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Students from immigrant families now account for almost a third of college students at schools across America.
The changing demographics of America are changing the demographics of college campuses.
A new report by the Presidents' Alliance on Higher Education and Immigration shows that students from immigrant families now account for almost a third of college students at schools across America.
In 2021, more than 5.6 million students, or 31% of all students enrolled in colleges and universities, were immigrants or the children of immigrants. That’s up from 20% in 2000.
The changing demographics of the country impact enrollment at colleges around the country. It’s a trend that college administrators are keeping a close eye on.
“Adapting to changing demographics is critical to both prospective candidates and higher education institutions such as Alfred University,” said Mark Zupan, president of Alfred University in western New York. “For students from immigrant families, higher education is a vital vehicle to promote opportunity and social mobility. For our University, we are particularly interested in identifying candidates with the right grit and curiosity who will blossom at Alfred. Anyone from a family that has been willing to move several thousand miles to this country is much more likely to also have the grit and curiosity that we are looking for.”
The report’s findings reveal first- and second-generation immigrant students’ impact in the changing of college campuses. Within the 5.6 million students in higher education from immigrant families, there are 3.7 million second-generation immigrant students and 1.9 million first-generation immigrant students. Students from immigrant families are the fastest growing group of students in U.S. higher education, driving 80% of all domestic enrollment growth at colleges and universities from 2000 to 2021.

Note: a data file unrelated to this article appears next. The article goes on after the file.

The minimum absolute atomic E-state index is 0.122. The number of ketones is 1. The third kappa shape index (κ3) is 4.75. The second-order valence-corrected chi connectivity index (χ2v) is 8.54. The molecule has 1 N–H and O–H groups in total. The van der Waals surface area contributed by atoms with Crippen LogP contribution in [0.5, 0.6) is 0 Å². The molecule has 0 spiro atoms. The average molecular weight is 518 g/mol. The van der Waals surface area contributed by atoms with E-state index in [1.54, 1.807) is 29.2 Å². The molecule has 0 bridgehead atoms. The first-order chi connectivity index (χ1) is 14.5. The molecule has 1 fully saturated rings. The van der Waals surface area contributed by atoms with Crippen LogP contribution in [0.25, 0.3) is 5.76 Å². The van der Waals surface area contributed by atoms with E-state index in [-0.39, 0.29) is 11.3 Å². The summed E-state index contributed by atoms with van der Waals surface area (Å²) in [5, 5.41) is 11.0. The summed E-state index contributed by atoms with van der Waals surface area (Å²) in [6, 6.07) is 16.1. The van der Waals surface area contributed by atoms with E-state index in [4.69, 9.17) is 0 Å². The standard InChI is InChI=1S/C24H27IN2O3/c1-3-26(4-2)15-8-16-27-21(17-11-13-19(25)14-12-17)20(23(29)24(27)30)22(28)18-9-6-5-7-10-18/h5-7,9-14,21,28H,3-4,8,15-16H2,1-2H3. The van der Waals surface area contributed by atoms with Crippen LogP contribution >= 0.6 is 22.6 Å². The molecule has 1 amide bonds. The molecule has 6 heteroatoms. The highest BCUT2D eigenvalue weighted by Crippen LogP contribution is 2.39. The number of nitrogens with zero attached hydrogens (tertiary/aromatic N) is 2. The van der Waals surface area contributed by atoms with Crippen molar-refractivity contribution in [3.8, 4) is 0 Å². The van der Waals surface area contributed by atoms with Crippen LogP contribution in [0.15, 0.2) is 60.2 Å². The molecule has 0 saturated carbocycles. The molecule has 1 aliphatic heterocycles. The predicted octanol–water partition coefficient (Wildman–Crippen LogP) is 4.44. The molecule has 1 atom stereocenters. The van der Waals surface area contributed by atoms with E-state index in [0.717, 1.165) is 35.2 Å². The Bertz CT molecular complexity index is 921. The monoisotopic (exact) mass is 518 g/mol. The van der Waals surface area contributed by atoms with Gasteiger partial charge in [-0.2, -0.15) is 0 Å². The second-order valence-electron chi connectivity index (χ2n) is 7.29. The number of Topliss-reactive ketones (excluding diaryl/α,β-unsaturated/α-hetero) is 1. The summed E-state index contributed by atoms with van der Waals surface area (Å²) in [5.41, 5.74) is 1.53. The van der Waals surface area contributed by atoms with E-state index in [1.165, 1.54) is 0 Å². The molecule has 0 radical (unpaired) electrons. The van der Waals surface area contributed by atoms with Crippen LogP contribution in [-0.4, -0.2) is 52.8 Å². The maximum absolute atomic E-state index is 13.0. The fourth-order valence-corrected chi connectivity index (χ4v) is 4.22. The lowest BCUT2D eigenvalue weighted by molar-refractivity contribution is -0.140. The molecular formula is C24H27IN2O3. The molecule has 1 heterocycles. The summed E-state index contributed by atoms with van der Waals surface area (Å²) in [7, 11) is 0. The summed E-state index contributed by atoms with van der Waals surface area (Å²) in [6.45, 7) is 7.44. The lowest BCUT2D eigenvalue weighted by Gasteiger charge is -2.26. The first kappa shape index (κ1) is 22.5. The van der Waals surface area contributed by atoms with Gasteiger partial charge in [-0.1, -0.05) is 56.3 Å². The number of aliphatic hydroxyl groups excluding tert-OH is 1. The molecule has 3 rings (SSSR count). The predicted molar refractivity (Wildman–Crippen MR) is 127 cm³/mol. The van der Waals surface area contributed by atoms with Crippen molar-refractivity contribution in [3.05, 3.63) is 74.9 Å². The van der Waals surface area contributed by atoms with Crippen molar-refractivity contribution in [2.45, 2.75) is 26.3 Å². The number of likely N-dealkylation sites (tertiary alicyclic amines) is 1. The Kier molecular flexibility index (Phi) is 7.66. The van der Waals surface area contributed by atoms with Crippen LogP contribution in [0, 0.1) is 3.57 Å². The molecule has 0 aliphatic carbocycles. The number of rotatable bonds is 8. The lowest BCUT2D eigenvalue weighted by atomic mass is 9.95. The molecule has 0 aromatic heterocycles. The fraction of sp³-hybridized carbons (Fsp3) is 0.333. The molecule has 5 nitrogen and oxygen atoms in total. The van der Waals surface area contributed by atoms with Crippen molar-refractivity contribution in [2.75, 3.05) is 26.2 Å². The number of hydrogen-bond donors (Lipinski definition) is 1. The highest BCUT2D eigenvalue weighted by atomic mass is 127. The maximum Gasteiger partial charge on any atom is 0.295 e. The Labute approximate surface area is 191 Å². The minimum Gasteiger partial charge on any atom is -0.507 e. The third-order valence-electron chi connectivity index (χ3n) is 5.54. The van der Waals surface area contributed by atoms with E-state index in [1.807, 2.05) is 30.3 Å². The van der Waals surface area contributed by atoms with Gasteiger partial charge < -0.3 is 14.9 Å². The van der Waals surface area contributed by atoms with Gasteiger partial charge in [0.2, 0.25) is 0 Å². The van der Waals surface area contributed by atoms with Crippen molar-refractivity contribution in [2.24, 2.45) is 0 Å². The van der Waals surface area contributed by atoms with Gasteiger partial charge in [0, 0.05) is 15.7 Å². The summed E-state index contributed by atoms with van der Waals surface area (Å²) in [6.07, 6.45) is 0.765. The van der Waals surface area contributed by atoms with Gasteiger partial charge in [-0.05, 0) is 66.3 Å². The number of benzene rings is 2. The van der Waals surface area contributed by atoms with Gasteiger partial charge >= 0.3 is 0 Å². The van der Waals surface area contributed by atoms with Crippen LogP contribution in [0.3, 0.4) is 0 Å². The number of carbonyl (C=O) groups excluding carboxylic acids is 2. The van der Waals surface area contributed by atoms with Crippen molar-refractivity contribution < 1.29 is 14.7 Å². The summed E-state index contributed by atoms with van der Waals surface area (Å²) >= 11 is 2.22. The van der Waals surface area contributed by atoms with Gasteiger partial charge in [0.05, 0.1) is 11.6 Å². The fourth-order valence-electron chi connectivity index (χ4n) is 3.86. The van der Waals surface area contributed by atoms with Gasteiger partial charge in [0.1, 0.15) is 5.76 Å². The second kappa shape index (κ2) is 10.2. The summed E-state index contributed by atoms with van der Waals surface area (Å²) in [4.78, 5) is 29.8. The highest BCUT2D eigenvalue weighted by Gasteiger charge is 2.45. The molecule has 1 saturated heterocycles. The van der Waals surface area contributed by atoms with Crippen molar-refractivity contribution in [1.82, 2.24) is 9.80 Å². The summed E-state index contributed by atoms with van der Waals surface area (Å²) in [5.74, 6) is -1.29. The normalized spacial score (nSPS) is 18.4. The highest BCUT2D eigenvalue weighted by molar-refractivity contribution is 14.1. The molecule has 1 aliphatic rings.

To foster inclusivity, Alfred University implemented a program called Common Ground, for first-year and transfer undergraduate students. The semester-long program seeks to provide common ground between students of diverse backgrounds and academic interests. It integrates new students into the college community through discussions in which students hear stories from their peers from different backgrounds and talk about sensitive topics like race, gender, sexual orientation and socioeconomic class.
The study shows that students from immigrant families reflect a wide range of backgrounds, contributing to the diversity on campuses.
In reflecting immigration patterns, 88% of Asian college students are of immigrant origin, with 37% identifying as first-generation and 51% second-generation. Sixty-eight percent of Latino college students are of immigrant origin, with 18% first-generation and 50% second-generation. Twenty-eight percent of all Black students in U.S. higher education are first- or second-generation immigrants, with 12% first-generation and 16% second-generation.
Students from immigrant families account for a significant percentage of all students in a growing number of states, with California topping the list at 54%.
In Texas, New York, Florida, Illinois, New Jersey, Arizona, Massachusetts, Maryland, Washington, Connecticut, Nevada, Hawaii and Washington, D.C., students from immigrant families account for between 30% and 47% of the higher education student population.
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